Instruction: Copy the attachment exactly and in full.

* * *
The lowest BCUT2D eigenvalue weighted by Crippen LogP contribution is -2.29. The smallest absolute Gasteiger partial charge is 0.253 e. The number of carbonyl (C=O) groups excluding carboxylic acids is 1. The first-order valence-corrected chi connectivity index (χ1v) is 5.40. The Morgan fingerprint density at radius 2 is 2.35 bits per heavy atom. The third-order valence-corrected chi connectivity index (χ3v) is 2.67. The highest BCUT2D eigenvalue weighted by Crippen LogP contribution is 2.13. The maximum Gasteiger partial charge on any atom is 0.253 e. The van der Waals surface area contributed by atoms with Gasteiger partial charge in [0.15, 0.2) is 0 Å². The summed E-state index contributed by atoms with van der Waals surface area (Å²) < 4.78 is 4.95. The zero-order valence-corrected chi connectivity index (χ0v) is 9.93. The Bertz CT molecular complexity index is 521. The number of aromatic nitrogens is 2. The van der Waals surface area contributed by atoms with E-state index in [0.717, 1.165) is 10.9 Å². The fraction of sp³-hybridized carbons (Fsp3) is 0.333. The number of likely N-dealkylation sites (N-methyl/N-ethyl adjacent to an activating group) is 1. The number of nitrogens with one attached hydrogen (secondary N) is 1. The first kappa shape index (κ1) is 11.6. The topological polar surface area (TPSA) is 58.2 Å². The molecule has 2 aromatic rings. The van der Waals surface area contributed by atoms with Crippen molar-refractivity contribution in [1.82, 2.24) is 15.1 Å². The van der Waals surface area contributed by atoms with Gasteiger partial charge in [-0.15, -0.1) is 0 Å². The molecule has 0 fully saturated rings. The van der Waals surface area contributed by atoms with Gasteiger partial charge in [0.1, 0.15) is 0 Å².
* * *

The lowest BCUT2D eigenvalue weighted by Crippen LogP contribution is -2.29. The smallest absolute Gasteiger partial charge is 0.253 e. The number of carbonyl (C=O) groups excluding carboxylic acids is 1. The first-order valence-corrected chi connectivity index (χ1v) is 5.40. The Morgan fingerprint density at radius 2 is 2.35 bits per heavy atom. The third-order valence-corrected chi connectivity index (χ3v) is 2.67. The highest BCUT2D eigenvalue weighted by Crippen LogP contribution is 2.13. The maximum Gasteiger partial charge on any atom is 0.253 e. The van der Waals surface area contributed by atoms with Gasteiger partial charge in [0.15, 0.2) is 0 Å². The summed E-state index contributed by atoms with van der Waals surface area (Å²) < 4.78 is 4.95. The zero-order valence-corrected chi connectivity index (χ0v) is 9.93. The Bertz CT molecular complexity index is 521. The number of aromatic nitrogens is 2. The van der Waals surface area contributed by atoms with E-state index in [0.717, 1.165) is 10.9 Å². The fraction of sp³-hybridized carbons (Fsp3) is 0.333. The number of likely N-dealkylation sites (N-methyl/N-ethyl adjacent to an activating group) is 1. The number of nitrogens with one attached hydrogen (secondary N) is 1. The first kappa shape index (κ1) is 11.6. The topological polar surface area (TPSA) is 58.2 Å². The molecule has 2 aromatic rings. The van der Waals surface area contributed by atoms with Crippen molar-refractivity contribution in [1.82, 2.24) is 15.1 Å². The van der Waals surface area contributed by atoms with Gasteiger partial charge in [-0.15, -0.1) is 0 Å². The molecule has 0 fully saturated rings. The van der Waals surface area contributed by atoms with Gasteiger partial charge in [0.1, 0.15) is 0 Å².